- Top of page
- Summary and Conclusions
 Canada's forests play an important role in the global carbon cycle through carbon (C) storage and C exchange with the atmosphere. While estimates of aboveground biomass have been improving, little is known about belowground C storage in root biomass. Here we estimated the contribution of roots to the C budget of Canada's 2.3 × 106 km2 managed forests from 1990 to 2008 using the empirical modeling approach of the Carbon Budget Model of the Canadian Forest Sector (CBM-CFS3) driven by detailed forestry data sets from the National Forest C Monitoring, Accounting and Reporting System. The estimated average net primary production (NPP) during this period was 809 Tg C yr−1 (352 g C m2 yr−1) with root growth and replacement of turnover contributing 39.8 % of NPP. Average heterotrophic respiration (Rh) was 738 Tg C yr−1 (321 g C m−2 yr−1), which resulted in a net ecosystem production (NEP) value of 31 g C m−2 yr−1(71 Tg C yr−1), and on average only 8.7% of NPP remained in the system as NEP. Estimated average root C stocks were 2.38 Pg (1235 g C m−2), mostly in coarse roots (≥ 5 mm diameter), and had an average root to shoot percentage (belowground to aboveground biomass) of 25.6%. Detailed monitoring of C exchange between forests and the atmosphere and an improved understanding of the belowground processes and their response to environmental changes are needed to improve our understanding of the terrestrial C budget.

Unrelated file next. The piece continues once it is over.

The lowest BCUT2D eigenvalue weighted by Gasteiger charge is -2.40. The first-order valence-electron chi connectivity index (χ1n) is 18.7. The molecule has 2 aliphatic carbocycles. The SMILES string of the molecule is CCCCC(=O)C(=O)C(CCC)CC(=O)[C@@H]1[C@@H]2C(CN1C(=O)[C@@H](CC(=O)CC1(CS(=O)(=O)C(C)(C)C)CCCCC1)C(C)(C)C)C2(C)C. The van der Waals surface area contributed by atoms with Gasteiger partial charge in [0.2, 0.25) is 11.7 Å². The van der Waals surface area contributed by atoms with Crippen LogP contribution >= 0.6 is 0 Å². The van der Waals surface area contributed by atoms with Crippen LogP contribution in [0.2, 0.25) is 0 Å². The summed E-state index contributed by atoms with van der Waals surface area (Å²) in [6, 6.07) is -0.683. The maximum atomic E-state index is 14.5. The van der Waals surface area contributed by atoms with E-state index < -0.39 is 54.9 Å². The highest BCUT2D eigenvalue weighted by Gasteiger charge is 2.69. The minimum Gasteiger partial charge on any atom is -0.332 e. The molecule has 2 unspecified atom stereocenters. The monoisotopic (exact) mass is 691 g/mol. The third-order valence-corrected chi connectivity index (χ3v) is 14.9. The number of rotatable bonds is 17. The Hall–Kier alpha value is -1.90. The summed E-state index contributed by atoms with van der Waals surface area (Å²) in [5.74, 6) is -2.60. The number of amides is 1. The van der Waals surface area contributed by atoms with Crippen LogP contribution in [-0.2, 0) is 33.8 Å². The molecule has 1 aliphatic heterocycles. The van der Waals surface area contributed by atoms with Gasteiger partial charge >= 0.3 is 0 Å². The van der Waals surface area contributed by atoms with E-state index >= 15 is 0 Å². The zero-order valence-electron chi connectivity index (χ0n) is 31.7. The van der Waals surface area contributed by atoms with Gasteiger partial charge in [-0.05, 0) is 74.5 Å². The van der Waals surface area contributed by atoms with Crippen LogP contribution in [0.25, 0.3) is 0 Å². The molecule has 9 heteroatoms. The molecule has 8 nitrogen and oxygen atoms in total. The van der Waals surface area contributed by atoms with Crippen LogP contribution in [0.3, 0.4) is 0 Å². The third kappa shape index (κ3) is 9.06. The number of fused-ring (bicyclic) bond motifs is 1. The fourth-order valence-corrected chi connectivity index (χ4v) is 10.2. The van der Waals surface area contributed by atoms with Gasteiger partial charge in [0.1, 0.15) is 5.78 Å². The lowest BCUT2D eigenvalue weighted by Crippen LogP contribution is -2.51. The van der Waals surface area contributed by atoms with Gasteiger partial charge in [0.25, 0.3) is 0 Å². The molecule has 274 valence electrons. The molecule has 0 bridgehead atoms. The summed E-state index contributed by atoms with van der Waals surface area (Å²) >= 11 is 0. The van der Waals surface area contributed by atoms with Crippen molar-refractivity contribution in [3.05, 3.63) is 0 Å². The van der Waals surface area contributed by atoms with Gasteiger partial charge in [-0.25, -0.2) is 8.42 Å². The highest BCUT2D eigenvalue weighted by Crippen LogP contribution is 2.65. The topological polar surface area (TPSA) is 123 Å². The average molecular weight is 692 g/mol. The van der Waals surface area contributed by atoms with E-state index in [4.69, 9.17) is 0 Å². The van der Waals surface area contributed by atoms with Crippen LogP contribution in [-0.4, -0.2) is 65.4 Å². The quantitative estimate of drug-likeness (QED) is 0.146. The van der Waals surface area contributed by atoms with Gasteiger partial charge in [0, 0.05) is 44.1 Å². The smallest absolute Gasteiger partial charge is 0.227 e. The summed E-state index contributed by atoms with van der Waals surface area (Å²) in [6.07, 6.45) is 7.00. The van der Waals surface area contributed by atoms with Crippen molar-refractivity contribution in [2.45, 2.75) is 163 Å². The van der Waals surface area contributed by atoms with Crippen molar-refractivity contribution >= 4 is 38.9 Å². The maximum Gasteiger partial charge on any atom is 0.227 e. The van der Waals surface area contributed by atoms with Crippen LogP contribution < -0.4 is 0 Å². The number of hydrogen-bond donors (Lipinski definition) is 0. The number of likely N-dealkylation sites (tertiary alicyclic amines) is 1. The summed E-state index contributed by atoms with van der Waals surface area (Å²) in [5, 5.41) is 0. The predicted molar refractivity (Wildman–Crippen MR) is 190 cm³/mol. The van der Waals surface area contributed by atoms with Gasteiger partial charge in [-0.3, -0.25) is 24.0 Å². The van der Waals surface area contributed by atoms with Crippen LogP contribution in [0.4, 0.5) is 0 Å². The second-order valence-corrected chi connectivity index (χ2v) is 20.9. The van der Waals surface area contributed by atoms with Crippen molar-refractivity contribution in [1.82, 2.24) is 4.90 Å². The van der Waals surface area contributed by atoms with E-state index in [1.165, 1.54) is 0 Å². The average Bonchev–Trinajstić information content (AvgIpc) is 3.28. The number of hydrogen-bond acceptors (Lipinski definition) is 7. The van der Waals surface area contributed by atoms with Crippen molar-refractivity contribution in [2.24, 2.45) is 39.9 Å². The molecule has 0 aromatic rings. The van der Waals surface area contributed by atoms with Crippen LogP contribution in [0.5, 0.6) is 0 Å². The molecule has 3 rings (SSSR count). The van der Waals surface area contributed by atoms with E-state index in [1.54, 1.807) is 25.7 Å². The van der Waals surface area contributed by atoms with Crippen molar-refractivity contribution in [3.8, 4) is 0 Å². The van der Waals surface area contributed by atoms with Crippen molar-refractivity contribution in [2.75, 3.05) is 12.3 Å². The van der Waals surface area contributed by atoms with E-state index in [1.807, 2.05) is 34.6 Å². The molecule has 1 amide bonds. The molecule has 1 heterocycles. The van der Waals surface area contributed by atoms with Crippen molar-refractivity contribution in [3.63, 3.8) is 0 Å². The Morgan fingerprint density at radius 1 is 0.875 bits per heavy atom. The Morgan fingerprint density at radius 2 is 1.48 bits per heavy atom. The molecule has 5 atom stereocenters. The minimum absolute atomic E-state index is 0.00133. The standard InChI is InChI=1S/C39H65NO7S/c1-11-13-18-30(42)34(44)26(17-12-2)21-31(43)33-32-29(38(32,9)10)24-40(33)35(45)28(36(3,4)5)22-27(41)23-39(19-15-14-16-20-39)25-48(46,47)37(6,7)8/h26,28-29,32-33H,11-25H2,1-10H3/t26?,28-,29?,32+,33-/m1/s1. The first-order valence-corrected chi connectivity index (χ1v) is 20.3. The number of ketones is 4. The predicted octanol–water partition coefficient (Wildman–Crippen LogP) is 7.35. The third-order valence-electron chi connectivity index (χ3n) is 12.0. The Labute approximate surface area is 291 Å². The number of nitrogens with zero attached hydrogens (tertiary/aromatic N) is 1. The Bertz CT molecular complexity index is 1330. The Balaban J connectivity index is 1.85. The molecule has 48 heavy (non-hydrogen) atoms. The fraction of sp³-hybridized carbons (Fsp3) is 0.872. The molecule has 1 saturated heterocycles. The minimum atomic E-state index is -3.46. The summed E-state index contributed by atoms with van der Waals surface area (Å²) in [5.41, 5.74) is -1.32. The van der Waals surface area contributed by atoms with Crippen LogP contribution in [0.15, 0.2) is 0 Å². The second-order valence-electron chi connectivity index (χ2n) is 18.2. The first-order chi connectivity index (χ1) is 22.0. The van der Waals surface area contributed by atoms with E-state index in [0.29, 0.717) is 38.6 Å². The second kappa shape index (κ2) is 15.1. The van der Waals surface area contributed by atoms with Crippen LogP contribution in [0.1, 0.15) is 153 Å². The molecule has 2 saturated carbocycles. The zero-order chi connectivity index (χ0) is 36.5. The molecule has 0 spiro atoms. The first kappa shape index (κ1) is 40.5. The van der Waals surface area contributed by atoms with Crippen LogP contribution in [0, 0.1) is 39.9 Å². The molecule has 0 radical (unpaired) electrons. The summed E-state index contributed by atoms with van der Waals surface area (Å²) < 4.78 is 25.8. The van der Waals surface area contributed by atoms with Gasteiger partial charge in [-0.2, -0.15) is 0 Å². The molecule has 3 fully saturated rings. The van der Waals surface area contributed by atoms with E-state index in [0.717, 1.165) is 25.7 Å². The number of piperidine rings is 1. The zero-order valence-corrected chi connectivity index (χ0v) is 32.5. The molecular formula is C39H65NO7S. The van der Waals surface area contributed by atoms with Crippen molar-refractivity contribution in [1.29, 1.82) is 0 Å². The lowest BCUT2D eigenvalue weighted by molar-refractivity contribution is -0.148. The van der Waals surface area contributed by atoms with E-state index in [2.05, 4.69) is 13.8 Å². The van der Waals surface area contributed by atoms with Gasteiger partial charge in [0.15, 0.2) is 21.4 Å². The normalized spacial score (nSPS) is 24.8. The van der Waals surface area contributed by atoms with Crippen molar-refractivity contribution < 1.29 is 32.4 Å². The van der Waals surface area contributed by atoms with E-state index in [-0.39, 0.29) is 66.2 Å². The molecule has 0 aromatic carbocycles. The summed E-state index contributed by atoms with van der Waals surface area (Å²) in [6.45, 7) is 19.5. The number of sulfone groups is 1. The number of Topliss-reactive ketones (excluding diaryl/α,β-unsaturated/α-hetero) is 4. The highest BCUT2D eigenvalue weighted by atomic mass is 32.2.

- Top of page
- Summary and Conclusions
 Globally, forests are important carbon (C) sinks, sequestering ~30% of anthropogenic CO2 emissions annually [Canadell et al., 2007; Pan et al., 2011] but can also act as an important regional net CO2 sources when disturbed, deforested, or degraded [Kurz et al., 2008; van der Werf et al., 2009]. The obvious manifestation of this C sequestration is the accumulation of aboveground tree biomass, but a substantial proportion of forest net primary production (NPP) is directed toward maintenance and accumulation of belowground biomass [Cairns et al., 1997; Heath et al., 2005; Mokany et al., 2006; van der Werf et al., 2009]. Despite the importance of belowground C allocation to the functioning of plant and soil communities, controls on belowground C allocation and the release of C from roots into soil are relatively poorly understood [Jones et al., 2004]. Consequently, our ability to predict how belowground C flows will respond to environmental change remains rudimentary [Giardina et al., 2005].